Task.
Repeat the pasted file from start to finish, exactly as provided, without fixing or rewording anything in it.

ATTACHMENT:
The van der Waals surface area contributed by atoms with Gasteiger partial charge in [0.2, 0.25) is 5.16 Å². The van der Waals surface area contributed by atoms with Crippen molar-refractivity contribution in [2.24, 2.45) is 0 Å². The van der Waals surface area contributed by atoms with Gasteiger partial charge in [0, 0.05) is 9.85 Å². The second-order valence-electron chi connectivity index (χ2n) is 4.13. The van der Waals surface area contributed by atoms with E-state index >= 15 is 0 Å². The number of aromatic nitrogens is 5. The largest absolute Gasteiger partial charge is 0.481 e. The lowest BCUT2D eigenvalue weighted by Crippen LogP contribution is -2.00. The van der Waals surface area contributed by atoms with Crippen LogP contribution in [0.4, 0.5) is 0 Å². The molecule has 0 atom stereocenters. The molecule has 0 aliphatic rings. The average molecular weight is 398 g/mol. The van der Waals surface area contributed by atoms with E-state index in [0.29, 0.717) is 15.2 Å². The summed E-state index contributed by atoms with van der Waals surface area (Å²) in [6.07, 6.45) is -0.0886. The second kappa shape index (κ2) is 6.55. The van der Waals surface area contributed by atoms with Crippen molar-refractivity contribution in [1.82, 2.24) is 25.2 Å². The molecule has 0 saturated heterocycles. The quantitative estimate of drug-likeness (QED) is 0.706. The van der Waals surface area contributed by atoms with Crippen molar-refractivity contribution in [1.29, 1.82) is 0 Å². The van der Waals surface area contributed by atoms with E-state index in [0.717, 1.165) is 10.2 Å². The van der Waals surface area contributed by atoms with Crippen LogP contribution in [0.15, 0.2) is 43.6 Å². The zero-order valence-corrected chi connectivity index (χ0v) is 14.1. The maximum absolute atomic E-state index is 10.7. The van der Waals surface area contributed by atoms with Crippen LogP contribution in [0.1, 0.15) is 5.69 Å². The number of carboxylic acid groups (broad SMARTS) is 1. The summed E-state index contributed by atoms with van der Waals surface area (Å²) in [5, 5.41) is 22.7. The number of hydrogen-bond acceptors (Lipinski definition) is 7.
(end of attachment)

The van der Waals surface area contributed by atoms with Gasteiger partial charge in [0.2, 0.25) is 5.16 Å². The van der Waals surface area contributed by atoms with Crippen molar-refractivity contribution in [2.24, 2.45) is 0 Å². The van der Waals surface area contributed by atoms with Gasteiger partial charge in [0, 0.05) is 9.85 Å². The second-order valence-electron chi connectivity index (χ2n) is 4.13. The van der Waals surface area contributed by atoms with E-state index >= 15 is 0 Å². The number of aromatic nitrogens is 5. The largest absolute Gasteiger partial charge is 0.481 e. The lowest BCUT2D eigenvalue weighted by Crippen LogP contribution is -2.00. The van der Waals surface area contributed by atoms with Crippen LogP contribution in [0.4, 0.5) is 0 Å². The molecule has 0 atom stereocenters. The molecule has 0 aliphatic rings. The average molecular weight is 398 g/mol. The van der Waals surface area contributed by atoms with E-state index in [0.29, 0.717) is 15.2 Å². The summed E-state index contributed by atoms with van der Waals surface area (Å²) in [6.07, 6.45) is -0.0886. The second kappa shape index (κ2) is 6.55. The van der Waals surface area contributed by atoms with Crippen molar-refractivity contribution in [1.82, 2.24) is 25.2 Å². The molecule has 0 saturated heterocycles. The quantitative estimate of drug-likeness (QED) is 0.706. The van der Waals surface area contributed by atoms with Crippen molar-refractivity contribution in [1.29, 1.82) is 0 Å². The van der Waals surface area contributed by atoms with E-state index in [0.717, 1.165) is 10.2 Å². The van der Waals surface area contributed by atoms with Crippen LogP contribution in [0.15, 0.2) is 43.6 Å². The zero-order valence-corrected chi connectivity index (χ0v) is 14.1. The maximum absolute atomic E-state index is 10.7. The van der Waals surface area contributed by atoms with Crippen LogP contribution in [0.1, 0.15) is 5.69 Å². The number of carboxylic acid groups (broad SMARTS) is 1. The summed E-state index contributed by atoms with van der Waals surface area (Å²) in [5, 5.41) is 22.7. The number of hydrogen-bond acceptors (Lipinski definition) is 7.